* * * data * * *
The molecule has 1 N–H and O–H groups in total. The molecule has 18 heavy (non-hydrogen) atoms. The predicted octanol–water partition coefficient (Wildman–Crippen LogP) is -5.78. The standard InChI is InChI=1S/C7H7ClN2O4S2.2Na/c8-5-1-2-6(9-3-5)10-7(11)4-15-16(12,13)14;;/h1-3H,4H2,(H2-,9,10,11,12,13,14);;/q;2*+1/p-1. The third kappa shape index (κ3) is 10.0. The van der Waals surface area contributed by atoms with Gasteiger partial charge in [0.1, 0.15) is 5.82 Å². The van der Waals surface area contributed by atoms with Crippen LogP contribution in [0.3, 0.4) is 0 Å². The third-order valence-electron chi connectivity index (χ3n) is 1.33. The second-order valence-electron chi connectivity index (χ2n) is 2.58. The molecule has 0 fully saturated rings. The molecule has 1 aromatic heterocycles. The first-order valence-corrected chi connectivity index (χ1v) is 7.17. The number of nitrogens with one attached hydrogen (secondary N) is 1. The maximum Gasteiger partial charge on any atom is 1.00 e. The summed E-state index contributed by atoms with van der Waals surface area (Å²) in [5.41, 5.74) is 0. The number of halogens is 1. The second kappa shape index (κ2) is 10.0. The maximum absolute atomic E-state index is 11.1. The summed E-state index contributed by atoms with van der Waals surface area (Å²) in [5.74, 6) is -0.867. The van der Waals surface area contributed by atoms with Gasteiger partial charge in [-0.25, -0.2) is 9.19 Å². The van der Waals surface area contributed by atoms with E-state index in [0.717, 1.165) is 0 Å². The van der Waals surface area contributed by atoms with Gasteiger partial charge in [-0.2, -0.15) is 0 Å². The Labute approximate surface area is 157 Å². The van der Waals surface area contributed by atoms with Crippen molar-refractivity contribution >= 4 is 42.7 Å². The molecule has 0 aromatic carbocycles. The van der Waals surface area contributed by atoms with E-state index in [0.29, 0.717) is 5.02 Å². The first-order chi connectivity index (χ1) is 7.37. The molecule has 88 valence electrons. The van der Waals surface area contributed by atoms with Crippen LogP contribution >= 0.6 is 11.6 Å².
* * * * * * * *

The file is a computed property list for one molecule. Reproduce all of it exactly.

The molecule has 1 N–H and O–H groups in total. The molecule has 18 heavy (non-hydrogen) atoms. The predicted octanol–water partition coefficient (Wildman–Crippen LogP) is -5.78. The standard InChI is InChI=1S/C7H7ClN2O4S2.2Na/c8-5-1-2-6(9-3-5)10-7(11)4-15-16(12,13)14;;/h1-3H,4H2,(H2-,9,10,11,12,13,14);;/q;2*+1/p-1. The third kappa shape index (κ3) is 10.0. The van der Waals surface area contributed by atoms with Gasteiger partial charge in [0.1, 0.15) is 5.82 Å². The van der Waals surface area contributed by atoms with Crippen LogP contribution in [0.3, 0.4) is 0 Å². The third-order valence-electron chi connectivity index (χ3n) is 1.33. The second-order valence-electron chi connectivity index (χ2n) is 2.58. The molecule has 0 fully saturated rings. The molecule has 1 aromatic heterocycles. The first-order valence-corrected chi connectivity index (χ1v) is 7.17. The number of nitrogens with one attached hydrogen (secondary N) is 1. The maximum Gasteiger partial charge on any atom is 1.00 e. The summed E-state index contributed by atoms with van der Waals surface area (Å²) in [5.41, 5.74) is 0. The number of halogens is 1. The second kappa shape index (κ2) is 10.0. The maximum absolute atomic E-state index is 11.1. The summed E-state index contributed by atoms with van der Waals surface area (Å²) in [5.74, 6) is -0.867. The van der Waals surface area contributed by atoms with Gasteiger partial charge in [-0.25, -0.2) is 9.19 Å². The van der Waals surface area contributed by atoms with E-state index in [0.717, 1.165) is 0 Å². The van der Waals surface area contributed by atoms with Gasteiger partial charge in [-0.2, -0.15) is 0 Å². The Labute approximate surface area is 157 Å². The van der Waals surface area contributed by atoms with Crippen molar-refractivity contribution >= 4 is 42.7 Å². The molecule has 0 aromatic carbocycles. The van der Waals surface area contributed by atoms with E-state index in [0.29, 0.717) is 5.02 Å². The first-order chi connectivity index (χ1) is 7.37. The molecule has 88 valence electrons. The van der Waals surface area contributed by atoms with Crippen LogP contribution >= 0.6 is 11.6 Å².